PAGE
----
We named the fixer-upper house! The Eleven House. I realized that each time I spoke of the house I called it Eleven (its house number). After a week of trying out new names I kept going back to it. In numerology, the number 11 represents the spiritual messenger, and is a master number. It is also considered a symbol of rebellion. Well, taking on this fixer-upper project could be considered a rebellion!
Now that spring is peeking in a little, we can spend a few hours at the fixer-upper house without getting frostbitten fingers. It’s weird how the inside of the house was colder than the outside! But today we opened the front door and a few windows to let in the fresh air, and the house started breathing again.
Bill Spaid and I spent a lot of time planning the rooms and talking to the city about permits.
A lot of permits.
And a lot of changes. We originally planned to have two studio apartments at the back of the house and a larger apartment in the front to use as a personal residence. The city zoning official told us that the minimum space required for an apartment is 550 square feet. Since each potential studio was only 350 square feet, we had to start over with our plans. This is what we ended up submitting:
We found out that not only did we have to obtain permits from the city, but we also had to submit plans and apply for permits from the state. The fixer-upper’s tiny budget took a huge hit – at the end of the day I had spent $855.00 just for permits. We can’t do anything inspectors come through, and the plans sent to the board for approval. We are limited to pulling trim and removing fixtures until everything is given the official okey-dokey!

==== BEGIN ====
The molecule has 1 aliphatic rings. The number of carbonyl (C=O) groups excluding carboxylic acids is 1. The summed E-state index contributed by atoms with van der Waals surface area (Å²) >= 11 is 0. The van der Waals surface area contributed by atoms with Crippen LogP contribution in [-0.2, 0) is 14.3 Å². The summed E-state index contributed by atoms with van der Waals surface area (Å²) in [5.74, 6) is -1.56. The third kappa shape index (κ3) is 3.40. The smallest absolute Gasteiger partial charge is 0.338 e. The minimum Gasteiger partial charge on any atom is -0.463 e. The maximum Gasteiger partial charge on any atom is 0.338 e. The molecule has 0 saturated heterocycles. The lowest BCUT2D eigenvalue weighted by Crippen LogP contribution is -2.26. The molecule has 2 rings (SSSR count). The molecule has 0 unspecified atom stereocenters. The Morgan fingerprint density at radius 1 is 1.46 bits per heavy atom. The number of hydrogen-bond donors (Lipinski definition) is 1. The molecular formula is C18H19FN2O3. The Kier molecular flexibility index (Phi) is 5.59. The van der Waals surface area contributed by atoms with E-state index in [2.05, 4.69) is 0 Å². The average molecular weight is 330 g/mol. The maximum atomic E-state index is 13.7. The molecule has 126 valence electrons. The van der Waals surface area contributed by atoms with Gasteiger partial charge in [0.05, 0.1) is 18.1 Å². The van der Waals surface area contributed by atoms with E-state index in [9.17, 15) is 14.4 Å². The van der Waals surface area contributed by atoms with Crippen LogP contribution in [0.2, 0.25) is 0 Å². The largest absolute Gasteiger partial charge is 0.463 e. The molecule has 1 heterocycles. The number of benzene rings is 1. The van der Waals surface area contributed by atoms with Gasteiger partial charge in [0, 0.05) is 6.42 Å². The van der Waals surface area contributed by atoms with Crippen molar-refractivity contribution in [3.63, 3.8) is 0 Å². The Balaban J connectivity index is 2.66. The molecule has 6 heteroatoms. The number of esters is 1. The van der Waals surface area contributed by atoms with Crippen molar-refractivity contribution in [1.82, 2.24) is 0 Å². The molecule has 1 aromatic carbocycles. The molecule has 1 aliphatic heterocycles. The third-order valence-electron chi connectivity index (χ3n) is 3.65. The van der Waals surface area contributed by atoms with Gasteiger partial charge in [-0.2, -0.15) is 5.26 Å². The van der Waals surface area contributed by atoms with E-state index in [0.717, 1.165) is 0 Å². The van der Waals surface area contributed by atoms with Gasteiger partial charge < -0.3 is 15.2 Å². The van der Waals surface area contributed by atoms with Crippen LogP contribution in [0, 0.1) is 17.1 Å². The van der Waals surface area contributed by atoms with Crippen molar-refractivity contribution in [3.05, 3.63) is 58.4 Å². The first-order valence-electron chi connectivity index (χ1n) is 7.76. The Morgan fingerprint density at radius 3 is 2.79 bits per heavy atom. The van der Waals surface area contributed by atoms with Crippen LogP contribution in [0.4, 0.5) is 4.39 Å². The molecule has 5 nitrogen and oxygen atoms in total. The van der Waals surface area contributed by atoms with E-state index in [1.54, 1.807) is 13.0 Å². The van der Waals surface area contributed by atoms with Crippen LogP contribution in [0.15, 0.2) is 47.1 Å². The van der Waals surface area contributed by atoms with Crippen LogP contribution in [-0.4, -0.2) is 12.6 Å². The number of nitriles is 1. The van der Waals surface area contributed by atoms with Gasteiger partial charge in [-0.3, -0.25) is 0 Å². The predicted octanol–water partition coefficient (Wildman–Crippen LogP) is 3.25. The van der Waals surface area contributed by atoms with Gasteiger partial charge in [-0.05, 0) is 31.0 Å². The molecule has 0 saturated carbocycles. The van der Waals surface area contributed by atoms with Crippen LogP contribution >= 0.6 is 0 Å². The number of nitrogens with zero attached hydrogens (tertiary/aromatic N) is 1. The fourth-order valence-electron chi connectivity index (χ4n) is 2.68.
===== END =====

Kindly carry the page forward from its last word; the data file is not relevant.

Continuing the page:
I started to pull trim in the living room, and had another surprise. The original old baseboard and door trim was installed before the hardwood floor was put in. Here is what it looks like with the trim removed – you can see the recess where it sat next to the edge of the flooring: The trim would not wiggle and kept splitting along the grain. So I’ll have to rent a jamb saw and cut the trim even with the hardwood floor, install the drywall and then reinstall the trim on top of the floor.
We did get an outlet installed directly from the panel so we can use power tools on a circuit that is not knob and tube. According to the zoning official we may have to use a licensed electrician and plumber – since the duplex is considered commercial it has different requirements than a single family residence. That was another surprise, and if we are not able to do the plumbing and electrical work ourselves we will have to do some creative reworking of the budget.
And this is the front entry looking up the steps:
I hope to offset the cost of the permits by selling the old radiators, claw foot tubs and kitchen sinks. The sinks are awesome, but too long for the designated space.
I love the old tubs and have one here at my current home, but they do have drawbacks. They are subject to splashing (hard on the original hardwood floors and could leak into the floor below), and showering is less than comfortable because of the narrow space. I thought of using them with a full floor shower and drain set-up – nice thought. Then I remembered my budget…
All of the issues are just reasons to think in a more creative way, and it will all work out! I found this video of a family that moved a free house to their own property and rehabbed it! I’d love to hear your comments and stories about your own old house surprises. Please consider subscribing so you can keep up with our adventures!